Among the other products that impressed me were the EZ Slider Dolly (below) from EZFX. It’s like a Dana Dolly but extremely customizable and with vertical sliding options (video here).
PAGlink batteries, for their stackable form factor:
Newtek (above) put on a pretty good show demonstrating their Tricaster video switchers, and they had to because Livestream’s (below) new switcher, similar to the Tricaster 460, impressed me as well.
4k LED backdrops (above) and little mini-arc motorized sliders (below).
Sony all-in-one field reporter bundle (above) and the new Kino Flo Celeb 400q (rear controls seen below).
More Photos from the Floor:
At the GoPro booth (above). If only they gave away this car with their camera-a-day giveaways…
DP Philip Bloom (below) uses tripods for everything, even laptop stands. I need to work on that 4-buttons-undone look.
Blackmagic (above) had a popular booth and a ton of buzz going around the show about their new cameras. I didn’t get a chance to try out the new 4k model, though it looks promising.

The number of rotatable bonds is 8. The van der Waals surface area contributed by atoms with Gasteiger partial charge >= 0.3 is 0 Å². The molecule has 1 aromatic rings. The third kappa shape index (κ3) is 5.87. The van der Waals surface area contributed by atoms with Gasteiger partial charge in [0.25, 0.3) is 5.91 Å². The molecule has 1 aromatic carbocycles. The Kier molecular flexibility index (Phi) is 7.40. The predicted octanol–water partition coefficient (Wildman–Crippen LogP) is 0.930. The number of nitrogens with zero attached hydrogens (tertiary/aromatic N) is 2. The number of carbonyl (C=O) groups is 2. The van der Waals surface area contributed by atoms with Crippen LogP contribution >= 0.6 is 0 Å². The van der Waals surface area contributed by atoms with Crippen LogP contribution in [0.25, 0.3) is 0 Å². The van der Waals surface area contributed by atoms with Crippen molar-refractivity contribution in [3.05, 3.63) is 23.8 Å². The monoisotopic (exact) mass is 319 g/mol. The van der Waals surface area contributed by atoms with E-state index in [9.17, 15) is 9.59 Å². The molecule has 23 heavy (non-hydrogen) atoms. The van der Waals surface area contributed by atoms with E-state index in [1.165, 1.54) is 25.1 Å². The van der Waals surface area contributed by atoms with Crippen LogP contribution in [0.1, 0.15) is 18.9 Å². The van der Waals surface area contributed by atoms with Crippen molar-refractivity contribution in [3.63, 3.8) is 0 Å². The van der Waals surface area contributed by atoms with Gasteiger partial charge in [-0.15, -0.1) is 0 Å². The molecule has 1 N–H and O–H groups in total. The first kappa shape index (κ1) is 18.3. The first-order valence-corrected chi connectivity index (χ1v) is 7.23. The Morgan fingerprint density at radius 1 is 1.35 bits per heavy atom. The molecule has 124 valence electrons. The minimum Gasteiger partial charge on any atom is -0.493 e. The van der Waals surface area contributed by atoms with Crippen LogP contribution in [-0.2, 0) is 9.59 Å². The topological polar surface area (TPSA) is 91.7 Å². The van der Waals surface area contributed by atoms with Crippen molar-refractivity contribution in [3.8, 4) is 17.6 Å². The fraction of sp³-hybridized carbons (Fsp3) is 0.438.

In a break from the show floor, I attended a session covering Feature Filmmaking in the Age of YouTube (below).
Giant green cyclorama (above), and the smoothest (and goofiest-looking) steadicam rig out there, built into a segway (below).
Atomos (above) was definitely one of the more popular booths, partly due to their newest digital recorders (not pictured): the Shogun 4k and Ninja Star.
Most companies selling cameras had little scenes set up to test out their cameras, fully lit with actors and everything. Sony (below) and Canon especially went all out, with the two largest exhibits in the hall and multiple scenes to test with their wide selections of cinema, broadcast, and prosumer cameras.
Overall, it was a whirlwind of a day. I grabbed more pamphlets and business cards than I know what to do with, only because there was no way I was going to remember all of the great products and people I met. It definitely lived up to the hype as the event for filmmakers around the world, and I’d recommend everyone check out NAB one year if you get a chance. Just try to give yourself more than one day to take in everything, and then hey, if it’s not all that you hoped, there’s far worse places to be stuck than Las Vegas.